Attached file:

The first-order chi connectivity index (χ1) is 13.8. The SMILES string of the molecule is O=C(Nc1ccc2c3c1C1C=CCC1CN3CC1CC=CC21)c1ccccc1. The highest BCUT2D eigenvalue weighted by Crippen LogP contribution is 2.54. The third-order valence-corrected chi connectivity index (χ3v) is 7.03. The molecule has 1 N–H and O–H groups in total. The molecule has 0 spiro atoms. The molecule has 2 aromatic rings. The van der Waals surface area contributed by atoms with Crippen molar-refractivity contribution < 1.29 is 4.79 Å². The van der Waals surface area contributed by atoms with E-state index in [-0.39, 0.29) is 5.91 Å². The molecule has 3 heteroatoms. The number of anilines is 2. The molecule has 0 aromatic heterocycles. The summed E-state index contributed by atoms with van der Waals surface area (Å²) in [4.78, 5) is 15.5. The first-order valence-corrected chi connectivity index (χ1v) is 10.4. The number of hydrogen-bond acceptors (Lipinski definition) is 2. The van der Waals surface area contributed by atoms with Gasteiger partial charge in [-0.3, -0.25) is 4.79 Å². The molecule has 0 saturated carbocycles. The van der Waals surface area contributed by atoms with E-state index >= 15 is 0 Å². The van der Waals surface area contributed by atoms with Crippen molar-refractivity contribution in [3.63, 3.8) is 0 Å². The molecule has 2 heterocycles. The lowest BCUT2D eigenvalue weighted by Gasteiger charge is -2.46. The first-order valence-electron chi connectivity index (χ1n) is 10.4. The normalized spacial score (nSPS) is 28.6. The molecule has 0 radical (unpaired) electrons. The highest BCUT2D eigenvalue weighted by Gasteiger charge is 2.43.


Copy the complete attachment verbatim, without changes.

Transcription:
The first-order chi connectivity index (χ1) is 13.8. The SMILES string of the molecule is O=C(Nc1ccc2c3c1C1C=CCC1CN3CC1CC=CC21)c1ccccc1. The highest BCUT2D eigenvalue weighted by Crippen LogP contribution is 2.54. The third-order valence-corrected chi connectivity index (χ3v) is 7.03. The molecule has 1 N–H and O–H groups in total. The molecule has 0 spiro atoms. The molecule has 2 aromatic rings. The van der Waals surface area contributed by atoms with Crippen molar-refractivity contribution < 1.29 is 4.79 Å². The van der Waals surface area contributed by atoms with E-state index in [-0.39, 0.29) is 5.91 Å². The molecule has 3 heteroatoms. The number of anilines is 2. The molecule has 0 aromatic heterocycles. The summed E-state index contributed by atoms with van der Waals surface area (Å²) in [4.78, 5) is 15.5. The first-order valence-corrected chi connectivity index (χ1v) is 10.4. The number of hydrogen-bond acceptors (Lipinski definition) is 2. The van der Waals surface area contributed by atoms with Gasteiger partial charge in [-0.3, -0.25) is 4.79 Å². The molecule has 0 saturated carbocycles. The van der Waals surface area contributed by atoms with E-state index >= 15 is 0 Å². The van der Waals surface area contributed by atoms with Crippen molar-refractivity contribution in [3.63, 3.8) is 0 Å². The molecule has 2 heterocycles. The lowest BCUT2D eigenvalue weighted by Gasteiger charge is -2.46. The first-order valence-electron chi connectivity index (χ1n) is 10.4. The normalized spacial score (nSPS) is 28.6. The molecule has 0 radical (unpaired) electrons. The highest BCUT2D eigenvalue weighted by Gasteiger charge is 2.43.